DR: Waze is terrific for avoiding traffic. I use the CBS Sports app because it’s fast, clean and tells me how many Fantasy points a player is worth right there in the box score. And, of course, Google.
What is your go-to site for your tough start/sit decisions?
DR: Uh, CBS Sports.
If you could only read one website (other than those you contribute at) for the rest of your life, what would it be and why?
DR: YouTube, for its endless and constantly evolving content
Take a quick peek at your bookmarked sites. What are the top 3-4 sites on the list?
What podcast is currently queued up on your phone?
DR: I really don’t listen to podcasts. I do listen to on-demand shows and segments on SiriusXM, which is like a podcast.
What are you currently reading? A novel, comic book, website, magazine?
What do you listen to while you play? Got a favorite playlist? Maybe a podcast? Or do you prefer silence?
DR: I listen to a lot of stuff. Usually it’s the sound of ocean waves, sometimes it’s 80s rock, sometimes it’s 90s rap, sometimes it’s classical, sometimes it’s KISS, sometimes it’s this decade’s electronica. I’m all over the map.
Do you have any superstitions on game day? Wear the same lucky T-Shirt? Always make homemade chili before the games?
DR: I have one superstition for Fantasy: whenever I make a title game I offer to split first- and second-place prize money with the other team. If the other team agrees, that’s fine. But I hope they say no — then karma is on my side. I’m a believer in karma. Stuff goes around.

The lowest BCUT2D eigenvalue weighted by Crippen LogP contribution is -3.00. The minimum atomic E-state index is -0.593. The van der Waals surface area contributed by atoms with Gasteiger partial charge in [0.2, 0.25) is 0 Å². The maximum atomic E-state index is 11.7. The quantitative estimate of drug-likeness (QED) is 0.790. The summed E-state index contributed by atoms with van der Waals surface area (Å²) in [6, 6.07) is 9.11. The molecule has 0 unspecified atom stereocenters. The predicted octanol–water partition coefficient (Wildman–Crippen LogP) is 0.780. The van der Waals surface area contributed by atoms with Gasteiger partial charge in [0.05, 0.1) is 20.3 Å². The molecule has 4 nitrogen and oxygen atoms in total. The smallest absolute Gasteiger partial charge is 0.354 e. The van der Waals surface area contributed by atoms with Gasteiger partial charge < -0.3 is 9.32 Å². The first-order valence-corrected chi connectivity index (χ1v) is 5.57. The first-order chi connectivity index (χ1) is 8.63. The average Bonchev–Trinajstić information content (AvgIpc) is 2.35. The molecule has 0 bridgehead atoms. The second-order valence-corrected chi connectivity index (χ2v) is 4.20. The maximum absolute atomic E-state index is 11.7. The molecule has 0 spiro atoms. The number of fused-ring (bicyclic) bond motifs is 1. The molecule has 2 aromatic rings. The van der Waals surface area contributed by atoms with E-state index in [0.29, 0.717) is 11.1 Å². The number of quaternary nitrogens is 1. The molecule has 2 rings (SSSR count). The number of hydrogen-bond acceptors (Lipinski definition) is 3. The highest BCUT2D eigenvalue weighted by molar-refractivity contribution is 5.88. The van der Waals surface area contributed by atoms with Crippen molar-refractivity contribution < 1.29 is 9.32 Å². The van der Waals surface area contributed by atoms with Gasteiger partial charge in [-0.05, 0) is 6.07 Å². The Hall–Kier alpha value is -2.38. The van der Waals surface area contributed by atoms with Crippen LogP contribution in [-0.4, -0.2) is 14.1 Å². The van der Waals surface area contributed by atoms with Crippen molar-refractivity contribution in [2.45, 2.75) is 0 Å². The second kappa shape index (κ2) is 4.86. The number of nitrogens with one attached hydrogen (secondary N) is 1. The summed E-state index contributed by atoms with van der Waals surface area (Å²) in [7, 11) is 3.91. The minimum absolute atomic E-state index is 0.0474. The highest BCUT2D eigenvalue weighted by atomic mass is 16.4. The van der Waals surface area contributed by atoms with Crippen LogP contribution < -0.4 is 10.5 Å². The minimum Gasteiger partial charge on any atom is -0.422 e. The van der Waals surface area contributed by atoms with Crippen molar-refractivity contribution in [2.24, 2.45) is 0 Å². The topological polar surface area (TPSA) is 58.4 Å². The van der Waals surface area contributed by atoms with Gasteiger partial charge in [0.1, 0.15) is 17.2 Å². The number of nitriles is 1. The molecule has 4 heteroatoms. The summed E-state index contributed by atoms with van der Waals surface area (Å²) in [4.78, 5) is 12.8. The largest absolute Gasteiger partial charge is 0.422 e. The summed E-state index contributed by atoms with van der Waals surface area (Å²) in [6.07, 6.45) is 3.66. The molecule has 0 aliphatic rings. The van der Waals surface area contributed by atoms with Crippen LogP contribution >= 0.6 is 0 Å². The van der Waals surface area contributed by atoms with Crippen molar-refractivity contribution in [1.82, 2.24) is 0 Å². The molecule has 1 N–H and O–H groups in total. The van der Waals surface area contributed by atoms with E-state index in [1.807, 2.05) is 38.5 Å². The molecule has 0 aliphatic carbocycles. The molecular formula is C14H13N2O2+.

How do you recharge?
DR: Once a year, my wife and I go to Las Vegas. No kids, no work (usually). My wife is a big-time football fan like me, so we’ll often talk over my picks for the season and who will do well or do poorly.
What’s your sleep routine like? Are you a night owl or early-riser?
DR: I USED to be a non-sleeper. Then I met my wife, then I had kids. As I’ve gotten older and had early morning responsibilities, I learned I can no longer function on 4-6 hours of sleep. My doctor basically told me I needed at least 7 good hours on a nightly basis or else I’d get sick. So I’m sticking to that.
Fill in the blank: I’d love to see _________ answer these same questions.
DR: Adam Aizer
What’s the best advice you’ve ever received?
DR: Life’s short, be happy
Is there anything else you’d like to add that might be interesting to readers and fans?
DR: The act of players getting yards and touchdowns to help your Fantasy team’s score accumulate is all luck. The acts of acquiring players and choosing which ones to start is all skill.
The How I Play series asks writers, developers, editors, and fantasy football degenerates to share their secrets, bookmarks, routines, and more. Have someone you want to see featured, or questions you think we should ask? Email Eric Dickens or start a conversation with him on Twitter.